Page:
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Volume 60, Issue 2

Front Cover by Kate Durbin, Unfriend Me Now!, 2018. STILL FROM 3-CHANNEL VERSION OF UNFRIEND ME NOW! (c) Kate Durbin.
Courtesy of the artist.

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NOT LONG AGO, a friend from my school days shared a photo with me, a junior high yearbook snapshot taken during art class, apparently. Remember, he posted. Not a bad question (though it may not have been one, since it wasn’t marked as such). As exhortation, it echoes that of Hamlet’s father and seems similarly unnecessary. Faced with such an image, a scrap of time some forty-five years old, life’s Rolodex can’t help but spin, doing its circular best to sort and assemble, identify and classify, until the intrusion is either resolved or left indefinitely suspended, nagging somewhere until it doesn’t, forgotten once more. This particular photo shows seven of us: long-haired, adolescent boys in bell-bottoms and tight sweaters or florid, wide-collared shirts or flannel, five in chairs and two on the floor. Of the four in the foreground, I identified three instantly, myself and two friends. The rest all looked familiar, but without prompting I doubt I’...

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Two Stories

Antonio Tabucchi, translated from Italian by Anne Milano Appel

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“We are the heirs of a legacy of creative protest [...] the teachings of Thoreau are alive today, indeed, they are more alive today than ever before.”

—REV. MARTIN LUTHER KING, JR. (MR 4.1, Autumn 1962)

From the Blog

10 Questions

10 Questions for Dorsey Craft

- By Emma Kemp

When he you, you sat in the surf
           a day and night, let the lap of Caribbean

obscure your thighs, let the minnows run their purple
            races across your thighs and finches
tear red cords from your scalp…

From "Anne Bonny Marooned with Child," Summer 2019 (Vol. 60, Issue 2)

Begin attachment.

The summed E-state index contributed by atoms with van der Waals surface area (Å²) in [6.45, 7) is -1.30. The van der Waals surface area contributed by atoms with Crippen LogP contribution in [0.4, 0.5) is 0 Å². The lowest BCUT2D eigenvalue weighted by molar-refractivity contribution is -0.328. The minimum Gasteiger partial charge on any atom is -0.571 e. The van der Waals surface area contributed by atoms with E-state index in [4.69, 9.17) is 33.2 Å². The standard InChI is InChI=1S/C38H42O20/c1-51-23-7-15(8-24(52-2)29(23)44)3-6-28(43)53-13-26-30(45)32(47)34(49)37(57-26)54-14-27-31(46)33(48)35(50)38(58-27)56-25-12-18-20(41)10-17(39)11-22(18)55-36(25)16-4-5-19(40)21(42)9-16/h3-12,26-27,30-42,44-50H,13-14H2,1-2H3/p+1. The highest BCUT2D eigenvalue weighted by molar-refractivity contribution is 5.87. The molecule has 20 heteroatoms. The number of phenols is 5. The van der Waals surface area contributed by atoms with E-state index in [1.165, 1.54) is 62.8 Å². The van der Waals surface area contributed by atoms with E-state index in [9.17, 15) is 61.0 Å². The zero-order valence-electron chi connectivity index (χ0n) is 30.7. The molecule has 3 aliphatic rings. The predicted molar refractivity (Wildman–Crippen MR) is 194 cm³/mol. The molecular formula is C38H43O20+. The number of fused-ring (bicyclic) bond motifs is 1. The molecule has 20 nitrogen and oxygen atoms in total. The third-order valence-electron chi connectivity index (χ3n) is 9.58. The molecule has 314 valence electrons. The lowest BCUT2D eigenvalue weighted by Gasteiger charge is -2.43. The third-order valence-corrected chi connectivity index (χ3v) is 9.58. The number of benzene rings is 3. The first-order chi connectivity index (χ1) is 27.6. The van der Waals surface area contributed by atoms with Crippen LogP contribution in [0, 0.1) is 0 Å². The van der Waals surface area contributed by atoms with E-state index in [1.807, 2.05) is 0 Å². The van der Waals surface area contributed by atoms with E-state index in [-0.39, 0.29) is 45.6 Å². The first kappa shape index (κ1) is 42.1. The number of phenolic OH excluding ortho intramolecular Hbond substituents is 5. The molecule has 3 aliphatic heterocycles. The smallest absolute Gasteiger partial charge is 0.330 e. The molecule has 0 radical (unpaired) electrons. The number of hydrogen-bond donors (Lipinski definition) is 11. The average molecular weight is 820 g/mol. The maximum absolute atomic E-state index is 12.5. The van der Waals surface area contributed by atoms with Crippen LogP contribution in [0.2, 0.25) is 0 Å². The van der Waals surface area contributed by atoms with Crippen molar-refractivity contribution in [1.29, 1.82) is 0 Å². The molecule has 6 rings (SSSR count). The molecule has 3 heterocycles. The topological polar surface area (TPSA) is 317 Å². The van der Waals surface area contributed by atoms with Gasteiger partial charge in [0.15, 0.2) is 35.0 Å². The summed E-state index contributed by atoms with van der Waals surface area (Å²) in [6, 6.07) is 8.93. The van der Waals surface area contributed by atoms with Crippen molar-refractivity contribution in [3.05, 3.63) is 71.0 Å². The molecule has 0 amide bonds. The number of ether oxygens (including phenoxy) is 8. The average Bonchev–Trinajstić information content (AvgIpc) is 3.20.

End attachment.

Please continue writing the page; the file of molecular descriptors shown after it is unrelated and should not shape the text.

Tell us about one of the first pieces you wrote.
The first poem I submitted to workshop was a voice poem from the point of view of my cousin, who had gotten arrested for running from the police the week before. I love looking back on those early pieces because my voice...

Our America

Lazarus and Liberty

- By Peter I. Rose

Extending “World Wide Welcome”

Not like the brazen giant of Greek fame,
With conquering limbs astride from land to land;
Here at our sea-washed, sunset gates shall stand
A mighty woman with a torch, whose flame
Is the imprisoned lightning, and her name
Mother of Exiles. From her beacon-hand
Glows world-wide welcome; her mild eyes command
The air-bridged harbor that twin cities frame.

“Keep, ancient lands, your storied pomp!”
cries she
With silent lips. “Give me your tired, your poor,
Your huddled masses yearning to breathe free,
The wretched refuse of your teeming shore.
Send these, the homeless, tempest-tost to me,
I lift my...

10 Questions

10 Questions for Matt Izzi

- By Christin Howard

“Corporal Belknap’s eyes were gone, white cotton: he must have drunk twenty beers himself. Which explained why he was leaning against the Humvee like a bike without a kickstand, why Sullivan couldn’t deceipher his latest slurred monologue—a single word he kept repeating, something like hurt, or heart, or was it help? – From “Gasoline,” Summer 2019 (Vol. 60, Issue 2)

Tell us about one of the first pieces you wrote.
In second grade I wrote a story on the classroom computer, which the teacher, Ms. Picozzi, let me use when I was done with my assignments. I wrote a first-person adventure story, all action, little dialogue: I climbed up a ladder, I went through a tunnel, I came to...


On Rage

- By Evelyn Char, translated from Chinese by Nicholas Wong

It’s been over a week since I first failed to sleep normally. My sleep has been shallow. I’ve tossed and turned in bed, awake and asleep. Or, at other times, I was simply an insomniac, almost never missing the first soft beam of sunlight shining through the curtain cracks.

My insomnia suggested that everyday life had collapsed. Other body functions had also suddenly gone wrong. Aside from the usual health issues, my heart often beat unnaturally fast, which made me feel that I shouldn’t procrastinate anymore. I rushed to the Chinese herbal doctor. The wait there, as usual, was long. He observed me and felt my pulse. He asked me to stick out my tongue, put it back, and slowly stick it out again. Then, with a frown, he asked, “What have you done lately? Are...


Interview with Azareen Van der Vliet Oloomi

- By Albert Lloret

The narrator of Call Me Zebra (CMZ) sees herself as part of what she calls the 0.1%, a tiny fraction of the population that engages with the world through literature. Would you say that this 0.1% is a privileged group?
It depends on who is answering the question. Zebra, Oloomi the writer—or me, the other Oloomi? Zebra’s father, Abbas Abbas Hosseini, an eccentric literary genius, drills into her a message that shapes her entire belief system. He warns that, “The world’s numbskull intellectuals, which form 99.9% of all intellectuals, will feed you lies.” So, naturally, once he is dead and buried, the notion that it is her duty to do the work of the 0.1% shapes the way she conducts all of her intimate relationships. For...

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